From pigskins to poms: How an Edina man started the first Vikings cheer team

mickie-orourke-bob-patrinBy Katie Mintz
Sun Newspapers
March 25, 2010

Pompoms, not pigskins, held Bob Patrin’s eye at a college football game in 1955.

From his seat in the University of California, Berkeley stands, the young man spotted the school’s pompom girls dancing across the field.

“I saw these girls in unison doing these routines and I was so impressed,” said Patrin, then a St. Paul native on leave from his U.S. Army station in Hawaii. “I’d never seen anything like it.”

Just five years later, he became the National Football League’s first male choreographer. Now the Edina 80-year-old is celebrating the 50th anniversary of the first Minnesota Vikings cheer team.

The Minnesota House Committee on Rules and Legislative Administration passed a resolution last month recognizing Patrin and his Vi-Queens as the original Vikings cheerleading organization.

Patrin said his foray into the world of poms – more dance than cheerleading -came fast, but wasn’t always easy.

After the University of California, Berkeley game he told the girls how impressed he was by their performance. They offered to help him start a group at his alma mater. Patrin earned bachelor’s degrees in history and geography at the University of Minnesota before being drafted in 1954.

He held them to their word when he was discharged from the Army in 1956. Having enrolled in graduate school back at the University of Minnesota, he asked the athletic director for permission to start a pompom group. He was met with resistance.

“Nobody knew what they were,” said Patrin, who’s lived in Edina for more than 30 years.

Adding to the unease was a performance by the Roosevelt High School Rockettes at a University basketball game earlier in the year. Officials didn’t like their short skirts and bare arms. Patrin was told his group better wear long skirts and sweaters.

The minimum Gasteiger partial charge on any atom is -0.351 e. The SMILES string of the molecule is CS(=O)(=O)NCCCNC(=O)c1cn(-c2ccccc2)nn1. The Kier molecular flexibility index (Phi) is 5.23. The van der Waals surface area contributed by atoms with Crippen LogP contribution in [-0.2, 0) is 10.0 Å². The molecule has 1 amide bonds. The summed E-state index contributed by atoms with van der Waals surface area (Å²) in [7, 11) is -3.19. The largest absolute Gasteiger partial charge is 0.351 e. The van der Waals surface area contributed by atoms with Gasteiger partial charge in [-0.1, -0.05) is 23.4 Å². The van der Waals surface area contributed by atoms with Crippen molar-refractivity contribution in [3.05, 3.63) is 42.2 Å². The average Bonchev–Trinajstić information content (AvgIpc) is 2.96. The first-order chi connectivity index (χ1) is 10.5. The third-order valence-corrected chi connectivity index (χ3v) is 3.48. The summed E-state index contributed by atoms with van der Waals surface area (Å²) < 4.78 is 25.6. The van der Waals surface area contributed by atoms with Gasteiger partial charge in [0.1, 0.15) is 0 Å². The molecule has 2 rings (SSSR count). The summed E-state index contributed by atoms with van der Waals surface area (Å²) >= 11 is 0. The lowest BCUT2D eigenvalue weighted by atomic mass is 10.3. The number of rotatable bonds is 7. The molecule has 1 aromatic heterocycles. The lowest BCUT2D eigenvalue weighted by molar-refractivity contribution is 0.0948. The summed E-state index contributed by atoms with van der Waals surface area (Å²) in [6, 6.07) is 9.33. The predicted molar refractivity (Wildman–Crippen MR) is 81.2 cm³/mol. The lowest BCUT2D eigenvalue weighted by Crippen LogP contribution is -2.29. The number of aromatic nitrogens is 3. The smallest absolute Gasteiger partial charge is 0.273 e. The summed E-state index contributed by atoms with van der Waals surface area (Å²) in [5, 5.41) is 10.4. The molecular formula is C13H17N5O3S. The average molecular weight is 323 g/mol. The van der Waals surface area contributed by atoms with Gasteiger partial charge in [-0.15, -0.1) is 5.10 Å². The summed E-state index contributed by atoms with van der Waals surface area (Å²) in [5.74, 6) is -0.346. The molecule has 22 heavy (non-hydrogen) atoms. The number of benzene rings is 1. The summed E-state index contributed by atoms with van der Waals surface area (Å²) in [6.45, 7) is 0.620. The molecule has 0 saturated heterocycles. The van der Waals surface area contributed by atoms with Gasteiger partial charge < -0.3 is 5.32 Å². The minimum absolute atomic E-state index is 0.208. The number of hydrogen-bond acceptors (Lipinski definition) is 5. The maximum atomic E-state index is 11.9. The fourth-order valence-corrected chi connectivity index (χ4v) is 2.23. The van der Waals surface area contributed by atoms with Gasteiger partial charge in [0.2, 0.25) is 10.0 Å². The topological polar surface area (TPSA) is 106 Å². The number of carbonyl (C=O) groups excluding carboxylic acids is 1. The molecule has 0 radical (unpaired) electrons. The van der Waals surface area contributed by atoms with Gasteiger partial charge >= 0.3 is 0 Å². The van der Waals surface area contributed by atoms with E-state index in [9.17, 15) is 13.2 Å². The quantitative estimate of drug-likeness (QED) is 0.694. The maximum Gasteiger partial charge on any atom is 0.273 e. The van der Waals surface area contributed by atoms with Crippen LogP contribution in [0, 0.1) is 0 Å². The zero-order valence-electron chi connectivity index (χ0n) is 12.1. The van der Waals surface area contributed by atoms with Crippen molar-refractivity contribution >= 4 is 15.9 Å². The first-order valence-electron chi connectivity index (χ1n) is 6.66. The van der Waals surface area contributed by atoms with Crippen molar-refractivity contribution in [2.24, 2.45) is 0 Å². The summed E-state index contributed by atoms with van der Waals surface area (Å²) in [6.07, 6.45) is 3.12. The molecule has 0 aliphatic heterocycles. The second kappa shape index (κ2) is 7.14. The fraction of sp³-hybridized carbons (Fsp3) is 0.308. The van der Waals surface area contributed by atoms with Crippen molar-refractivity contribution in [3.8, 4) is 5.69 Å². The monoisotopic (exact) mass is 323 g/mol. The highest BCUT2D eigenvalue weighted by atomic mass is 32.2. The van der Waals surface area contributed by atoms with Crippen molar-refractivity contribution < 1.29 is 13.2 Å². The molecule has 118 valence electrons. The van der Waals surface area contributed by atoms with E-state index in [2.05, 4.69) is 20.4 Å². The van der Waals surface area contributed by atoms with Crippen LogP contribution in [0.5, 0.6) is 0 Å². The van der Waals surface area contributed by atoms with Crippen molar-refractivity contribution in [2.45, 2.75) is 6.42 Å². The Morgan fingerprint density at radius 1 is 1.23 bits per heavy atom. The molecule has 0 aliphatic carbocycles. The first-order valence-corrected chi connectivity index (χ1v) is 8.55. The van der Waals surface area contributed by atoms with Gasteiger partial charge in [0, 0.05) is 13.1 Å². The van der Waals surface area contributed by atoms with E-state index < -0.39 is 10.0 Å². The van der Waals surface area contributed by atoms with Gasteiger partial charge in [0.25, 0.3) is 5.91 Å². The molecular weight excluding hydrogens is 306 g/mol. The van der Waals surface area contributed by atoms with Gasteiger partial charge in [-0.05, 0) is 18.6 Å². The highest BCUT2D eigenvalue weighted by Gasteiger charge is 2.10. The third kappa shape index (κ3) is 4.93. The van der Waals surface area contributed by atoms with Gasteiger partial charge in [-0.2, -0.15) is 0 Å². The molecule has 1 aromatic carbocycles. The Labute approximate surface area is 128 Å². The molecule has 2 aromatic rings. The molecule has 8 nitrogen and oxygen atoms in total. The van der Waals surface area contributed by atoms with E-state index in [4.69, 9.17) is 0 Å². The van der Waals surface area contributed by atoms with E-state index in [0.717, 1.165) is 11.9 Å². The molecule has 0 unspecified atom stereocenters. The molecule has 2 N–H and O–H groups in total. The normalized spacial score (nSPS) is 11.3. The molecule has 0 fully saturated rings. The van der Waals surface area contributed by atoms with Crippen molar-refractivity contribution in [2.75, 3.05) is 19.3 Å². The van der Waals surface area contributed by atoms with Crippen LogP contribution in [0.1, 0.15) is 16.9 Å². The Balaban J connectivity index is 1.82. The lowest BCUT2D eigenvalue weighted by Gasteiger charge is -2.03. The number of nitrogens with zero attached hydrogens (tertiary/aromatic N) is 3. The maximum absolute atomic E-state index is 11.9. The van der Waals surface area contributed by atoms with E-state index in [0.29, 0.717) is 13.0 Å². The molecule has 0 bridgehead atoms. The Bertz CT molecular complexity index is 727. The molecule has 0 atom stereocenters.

He went back to California equipped with an 8-millimeter camera to film and learn the routines.

“They made me learn everything as though I was trying out,” said Patrin. “I even had to learn how to make the poms.”

Back in Minnesota, he began to recruit. His first University of Minnesota Pomperette was freshman Kay Clark, a 1956 graduate of St. Louis Park High School. She got several of her friends from high school to join, including Mickie O’Rourke Phillips. Others were from Edina and Minneapolis.

Phillips, now a 40-year resident of Edina, remembers the initially rough road. The group didn’t receive funding at first, meaning they once had to borrow uniforms from the St. Louis Park High School Parkettes dance team for a performance. Then the University’s marching band director prohibited them from participating on the field for Homecoming 1956.

“I guess we got resistance from all over the place,” said Phillips.

When the team finally got to dance at a Gopher basketball game in 1957, the crowd was less than enthusiastic. While students liked the already established cheerleaders, the Pomperettes’ choreographed moves to music were something new. Next fall on the football field, they were often targets of snowballs.

“The crowd was so apprehensive,” said Phillips. “We really had to work to win them over.”